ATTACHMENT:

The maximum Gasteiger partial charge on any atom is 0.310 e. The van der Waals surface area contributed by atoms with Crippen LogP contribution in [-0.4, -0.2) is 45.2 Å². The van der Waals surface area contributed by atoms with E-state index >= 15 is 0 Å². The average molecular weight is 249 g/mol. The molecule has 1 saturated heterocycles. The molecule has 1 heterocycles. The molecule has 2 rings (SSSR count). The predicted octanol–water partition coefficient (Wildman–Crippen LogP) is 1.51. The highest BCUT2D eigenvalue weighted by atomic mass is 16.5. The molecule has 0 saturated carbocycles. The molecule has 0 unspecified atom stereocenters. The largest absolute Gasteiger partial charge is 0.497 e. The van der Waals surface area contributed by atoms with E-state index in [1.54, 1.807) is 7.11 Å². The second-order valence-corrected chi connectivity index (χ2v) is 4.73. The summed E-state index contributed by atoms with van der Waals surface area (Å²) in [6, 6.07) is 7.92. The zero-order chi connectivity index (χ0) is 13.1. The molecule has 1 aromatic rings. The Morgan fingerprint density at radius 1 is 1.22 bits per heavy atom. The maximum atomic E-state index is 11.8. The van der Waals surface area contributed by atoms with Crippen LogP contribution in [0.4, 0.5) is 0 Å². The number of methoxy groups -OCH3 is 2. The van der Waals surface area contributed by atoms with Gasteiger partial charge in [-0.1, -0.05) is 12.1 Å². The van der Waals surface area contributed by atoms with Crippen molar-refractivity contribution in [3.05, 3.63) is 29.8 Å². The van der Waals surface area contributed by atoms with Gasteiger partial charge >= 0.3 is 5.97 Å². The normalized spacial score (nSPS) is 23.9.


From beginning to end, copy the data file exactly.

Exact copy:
The maximum Gasteiger partial charge on any atom is 0.310 e. The van der Waals surface area contributed by atoms with Crippen LogP contribution in [-0.4, -0.2) is 45.2 Å². The van der Waals surface area contributed by atoms with E-state index >= 15 is 0 Å². The average molecular weight is 249 g/mol. The molecule has 1 saturated heterocycles. The molecule has 1 heterocycles. The molecule has 2 rings (SSSR count). The predicted octanol–water partition coefficient (Wildman–Crippen LogP) is 1.51. The highest BCUT2D eigenvalue weighted by atomic mass is 16.5. The molecule has 0 saturated carbocycles. The molecule has 0 unspecified atom stereocenters. The largest absolute Gasteiger partial charge is 0.497 e. The van der Waals surface area contributed by atoms with E-state index in [1.54, 1.807) is 7.11 Å². The second-order valence-corrected chi connectivity index (χ2v) is 4.73. The summed E-state index contributed by atoms with van der Waals surface area (Å²) in [6, 6.07) is 7.92. The zero-order chi connectivity index (χ0) is 13.1. The molecule has 1 aromatic rings. The Morgan fingerprint density at radius 1 is 1.22 bits per heavy atom. The maximum atomic E-state index is 11.8. The van der Waals surface area contributed by atoms with Crippen LogP contribution in [0.4, 0.5) is 0 Å². The number of methoxy groups -OCH3 is 2. The van der Waals surface area contributed by atoms with Gasteiger partial charge in [-0.1, -0.05) is 12.1 Å². The van der Waals surface area contributed by atoms with Crippen molar-refractivity contribution in [3.05, 3.63) is 29.8 Å². The van der Waals surface area contributed by atoms with Gasteiger partial charge >= 0.3 is 5.97 Å². The normalized spacial score (nSPS) is 23.9.